You also can't forget the effects on people of the fossil fuel industry. It's not just the effects of pollution; the oil industry also displaces communities from their homelands and heartlands. This isn't limited to a case of practical, physical displacement, but it is also the denial of communities' rights to their own heritage. In many cases these communities have had their homes, rights and cultures historically and brutally denied by previous races for resources by larger and more economically powerful forces. Just look at what's happening with the Dakota Pipeline.


Using #fossilfuels not only pollutes but disrupts cultural & emotional significance. See #NODAPL

Energy

Now let's move on to the energy needed to produce synthetic fabrics. Despite the fact that polyester is produced at a greater annual volume than nylon, nylon ultimately uses more energy overall. Tortoise and Lady Grey states that nylon manufacturing uses three times more energy than conventional cotton.

It will interest some of you to know that the company who introduced nylon in 1939 were Dupont. The very same company that also more recently introduced Sorona, which I explored in my most recent interview post.

Company to create the polluting nylon, now make breakthrough #ecofabric! Hello #sustainable #stockings!


All that energy has to come from somewhere. The harvesting of petroleum and coal is often devastating to nearby habitats, particularly when carried out on such a large-scale.

Manufacturing synthetics like polyester and nylon materials also emits powerful gasses such as nitrous oxide. I often hear about the damage done by carbon dioxide, but nitrous oxide is far more harmful—300 times more damaging—according to Summer Edwards of Peaceful Dumpling.

Long Term Waste

Synthetic materials made from petrochemicals are not readily biodegradable, meaning the end result will always be long-term pollution. Unlike nylon, polyester is easy to recycle, reducing some of the waste accumulating in our landfills. Recycled polyester is produced to create more fashion. It also makes up a quarter of all the soda bottles circulating today. Nonetheless, a polyester and nylon blend can take up to 40 years to decompose if not discarded responsibly.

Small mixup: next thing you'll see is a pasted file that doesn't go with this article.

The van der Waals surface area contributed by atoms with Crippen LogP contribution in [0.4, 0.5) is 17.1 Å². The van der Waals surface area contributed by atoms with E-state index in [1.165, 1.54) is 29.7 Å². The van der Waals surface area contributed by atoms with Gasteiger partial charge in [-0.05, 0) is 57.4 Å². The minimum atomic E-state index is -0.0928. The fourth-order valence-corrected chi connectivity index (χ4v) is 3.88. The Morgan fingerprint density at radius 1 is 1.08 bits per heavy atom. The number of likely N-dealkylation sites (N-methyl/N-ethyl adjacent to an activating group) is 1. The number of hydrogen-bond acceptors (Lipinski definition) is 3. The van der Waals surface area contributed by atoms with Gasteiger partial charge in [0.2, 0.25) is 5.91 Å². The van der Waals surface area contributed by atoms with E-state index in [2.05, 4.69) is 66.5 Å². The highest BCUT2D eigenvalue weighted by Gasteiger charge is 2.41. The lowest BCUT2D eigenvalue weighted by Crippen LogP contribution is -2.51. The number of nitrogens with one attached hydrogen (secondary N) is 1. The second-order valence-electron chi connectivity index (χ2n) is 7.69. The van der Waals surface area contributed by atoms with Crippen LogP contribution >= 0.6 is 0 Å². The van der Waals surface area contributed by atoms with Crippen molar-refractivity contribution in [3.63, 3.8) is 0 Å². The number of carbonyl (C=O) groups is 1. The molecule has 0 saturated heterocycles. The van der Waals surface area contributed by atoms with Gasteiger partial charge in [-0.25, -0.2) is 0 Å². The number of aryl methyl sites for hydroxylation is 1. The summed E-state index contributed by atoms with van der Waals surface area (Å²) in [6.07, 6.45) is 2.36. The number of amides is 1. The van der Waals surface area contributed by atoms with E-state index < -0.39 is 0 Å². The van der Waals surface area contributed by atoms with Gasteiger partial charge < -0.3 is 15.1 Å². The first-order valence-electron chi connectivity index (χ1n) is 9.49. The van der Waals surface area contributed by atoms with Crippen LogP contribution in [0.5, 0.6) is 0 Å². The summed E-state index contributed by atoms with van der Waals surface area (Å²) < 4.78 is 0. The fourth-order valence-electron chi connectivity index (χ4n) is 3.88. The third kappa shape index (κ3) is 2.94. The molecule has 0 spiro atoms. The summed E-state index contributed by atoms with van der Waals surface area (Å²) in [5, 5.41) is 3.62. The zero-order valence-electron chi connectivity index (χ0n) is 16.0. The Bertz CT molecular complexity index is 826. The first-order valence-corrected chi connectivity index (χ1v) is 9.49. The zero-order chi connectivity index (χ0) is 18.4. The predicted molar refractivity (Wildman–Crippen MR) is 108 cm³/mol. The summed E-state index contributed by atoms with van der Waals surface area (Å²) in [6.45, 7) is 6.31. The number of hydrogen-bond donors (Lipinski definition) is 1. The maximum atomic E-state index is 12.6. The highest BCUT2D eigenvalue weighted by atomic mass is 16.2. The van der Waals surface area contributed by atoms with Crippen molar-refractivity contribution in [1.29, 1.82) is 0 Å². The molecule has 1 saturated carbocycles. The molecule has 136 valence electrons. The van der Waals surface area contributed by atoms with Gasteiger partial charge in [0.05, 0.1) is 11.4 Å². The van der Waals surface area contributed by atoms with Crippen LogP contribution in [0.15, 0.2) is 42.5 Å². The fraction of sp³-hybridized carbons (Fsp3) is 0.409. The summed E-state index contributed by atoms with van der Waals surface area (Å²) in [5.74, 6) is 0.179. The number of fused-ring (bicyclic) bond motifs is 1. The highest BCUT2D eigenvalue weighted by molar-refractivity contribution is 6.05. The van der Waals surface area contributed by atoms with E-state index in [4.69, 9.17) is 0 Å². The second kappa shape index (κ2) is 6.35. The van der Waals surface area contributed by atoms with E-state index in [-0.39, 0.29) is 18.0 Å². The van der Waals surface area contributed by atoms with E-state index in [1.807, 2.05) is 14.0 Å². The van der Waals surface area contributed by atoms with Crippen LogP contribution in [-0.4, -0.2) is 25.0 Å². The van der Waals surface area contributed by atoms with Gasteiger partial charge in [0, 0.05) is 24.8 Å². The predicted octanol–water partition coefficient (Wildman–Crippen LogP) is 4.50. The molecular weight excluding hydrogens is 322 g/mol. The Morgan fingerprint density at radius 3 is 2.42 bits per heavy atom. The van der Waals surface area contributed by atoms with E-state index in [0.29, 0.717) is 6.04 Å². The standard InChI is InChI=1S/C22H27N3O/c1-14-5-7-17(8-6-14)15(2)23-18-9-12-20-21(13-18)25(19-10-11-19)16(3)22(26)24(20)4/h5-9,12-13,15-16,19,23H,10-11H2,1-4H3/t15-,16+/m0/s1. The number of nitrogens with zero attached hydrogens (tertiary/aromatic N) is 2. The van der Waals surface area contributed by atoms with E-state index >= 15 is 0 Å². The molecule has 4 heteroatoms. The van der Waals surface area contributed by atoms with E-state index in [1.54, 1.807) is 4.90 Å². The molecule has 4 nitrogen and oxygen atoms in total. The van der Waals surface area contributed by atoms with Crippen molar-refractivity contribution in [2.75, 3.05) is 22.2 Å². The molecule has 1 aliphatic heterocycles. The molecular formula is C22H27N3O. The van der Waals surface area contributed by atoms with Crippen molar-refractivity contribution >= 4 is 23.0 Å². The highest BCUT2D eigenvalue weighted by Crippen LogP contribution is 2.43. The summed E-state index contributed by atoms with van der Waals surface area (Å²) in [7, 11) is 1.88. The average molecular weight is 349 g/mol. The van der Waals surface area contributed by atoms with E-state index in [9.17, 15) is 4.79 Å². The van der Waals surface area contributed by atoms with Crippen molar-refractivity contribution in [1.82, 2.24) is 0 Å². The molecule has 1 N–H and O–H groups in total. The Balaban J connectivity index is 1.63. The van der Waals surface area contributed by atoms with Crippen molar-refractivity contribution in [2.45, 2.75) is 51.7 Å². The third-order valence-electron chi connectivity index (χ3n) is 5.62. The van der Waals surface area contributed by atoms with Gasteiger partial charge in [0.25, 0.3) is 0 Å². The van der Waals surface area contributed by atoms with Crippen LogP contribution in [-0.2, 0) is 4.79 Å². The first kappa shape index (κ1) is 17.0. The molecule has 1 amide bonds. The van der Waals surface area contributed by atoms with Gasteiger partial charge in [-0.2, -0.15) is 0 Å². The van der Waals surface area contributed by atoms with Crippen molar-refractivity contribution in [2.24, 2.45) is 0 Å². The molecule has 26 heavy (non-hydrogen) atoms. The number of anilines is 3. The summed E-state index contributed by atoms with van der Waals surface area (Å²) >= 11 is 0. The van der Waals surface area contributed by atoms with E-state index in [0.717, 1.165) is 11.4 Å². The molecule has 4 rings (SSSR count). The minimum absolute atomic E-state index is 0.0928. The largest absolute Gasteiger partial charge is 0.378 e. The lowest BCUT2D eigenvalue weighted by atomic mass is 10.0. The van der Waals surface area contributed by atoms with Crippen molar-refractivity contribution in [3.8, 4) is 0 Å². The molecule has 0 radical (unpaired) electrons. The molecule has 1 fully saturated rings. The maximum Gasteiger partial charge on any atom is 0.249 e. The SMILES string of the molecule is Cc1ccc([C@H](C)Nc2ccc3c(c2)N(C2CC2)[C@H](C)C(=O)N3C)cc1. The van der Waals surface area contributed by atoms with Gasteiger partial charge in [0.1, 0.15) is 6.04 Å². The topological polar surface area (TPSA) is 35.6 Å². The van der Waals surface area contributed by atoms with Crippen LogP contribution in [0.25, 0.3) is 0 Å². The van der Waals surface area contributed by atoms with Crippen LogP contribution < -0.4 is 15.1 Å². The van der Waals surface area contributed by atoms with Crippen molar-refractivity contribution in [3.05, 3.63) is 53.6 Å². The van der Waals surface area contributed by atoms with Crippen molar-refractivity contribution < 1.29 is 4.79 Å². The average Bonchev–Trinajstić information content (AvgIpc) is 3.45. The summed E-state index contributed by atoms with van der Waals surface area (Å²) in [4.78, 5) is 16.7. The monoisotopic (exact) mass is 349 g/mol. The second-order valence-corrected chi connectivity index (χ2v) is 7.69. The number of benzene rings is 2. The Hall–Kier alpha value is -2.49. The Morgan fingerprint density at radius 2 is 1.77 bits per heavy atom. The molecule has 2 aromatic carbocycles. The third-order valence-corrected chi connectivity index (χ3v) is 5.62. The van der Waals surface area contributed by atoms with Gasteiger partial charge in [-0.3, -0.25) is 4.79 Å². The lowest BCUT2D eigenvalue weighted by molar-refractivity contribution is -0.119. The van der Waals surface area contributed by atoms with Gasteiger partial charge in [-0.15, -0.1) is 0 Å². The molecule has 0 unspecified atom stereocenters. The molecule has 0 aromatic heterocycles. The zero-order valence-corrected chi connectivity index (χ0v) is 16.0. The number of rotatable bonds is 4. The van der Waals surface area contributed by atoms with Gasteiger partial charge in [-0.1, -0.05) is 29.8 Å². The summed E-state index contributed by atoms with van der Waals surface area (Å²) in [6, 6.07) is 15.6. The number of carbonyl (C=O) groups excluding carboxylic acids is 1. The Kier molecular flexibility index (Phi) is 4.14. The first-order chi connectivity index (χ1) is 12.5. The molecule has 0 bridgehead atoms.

Tainted Water

Water is essential to life and is naturally abundant on earth, though our existing sources are becoming more and more polluted every day. Polyester uses huge amounts of water in the final cooling process; the machinery used also requires lubricants that can seep into the supply. Surprisingly, nylon requires less water to produce than even natural materials, but it isn’t all good news. Synthetic materials still require large amounts of dyes (they do not take up colour as well as natural fibres) in order to obtain the desired colours, much of which goes down the drain and ultimately out to the ocean. Thus, the use of these strong dyes along with other harmful chemicals, including carcinogens, can create significant damage to the water and air.

Pollution Over There And Everywhere

Because the process is so toxic, manufacturing tends to take place overseas in places like China, Indonesia and Bangladesh. You can see this simply by checking the tags on polyester clothing. These locations are chosen in part due to the availability of cheap labour, but also in large part due to their lax environmental regulations. This leads to significant damage to local areas. There is an increasing alertness to the idea that this makes environmental issues as matter of social discrimination. However, pollutants rarely stay in one place. We can see the effects across the globe as the waste travels by air and water. The extent of the damage spreads worldwide.

#Fashion manufacturing process involves toxic chemicals, so is outsourced to developing countries. Check your labels! #ecofashion @OffsetWarehouse

Smarter Choices

The production of synthetic fibres exacerbates the destruction of our environment and can also create economic hardship, despite being inexpensive and abundant. The bottom line is obviously a concern for Capitalist classes, and so the polarity of economic stability is dire; all thanks to the fast fashion world depending on synthetic.

The best way to protect our environment and the health of our global community, is to lean towards natural fibres or synthetics that are produced more responsibly. To build a sustainable and more eco-friendly wardrobe or product line, avoid synthetic materials like polyester or nylon as much as possible. At the very least, opt for recycled polyesters, which is a very affordable place to start and a huge diverter from landfill.

Finally, I leave you with a word of advice: "Remember the bigger implications of your small, everyday choices". Zady’s CEO and cofounder Maxine Bédat said it best when she explained that, “The clothing we choose to wear everyday has an enormous impact on the planet and its people. Our clothing can either continue to be a major part of the problem, or it can be an enormous part of getting our planet on track. The choice is ultimately ours…”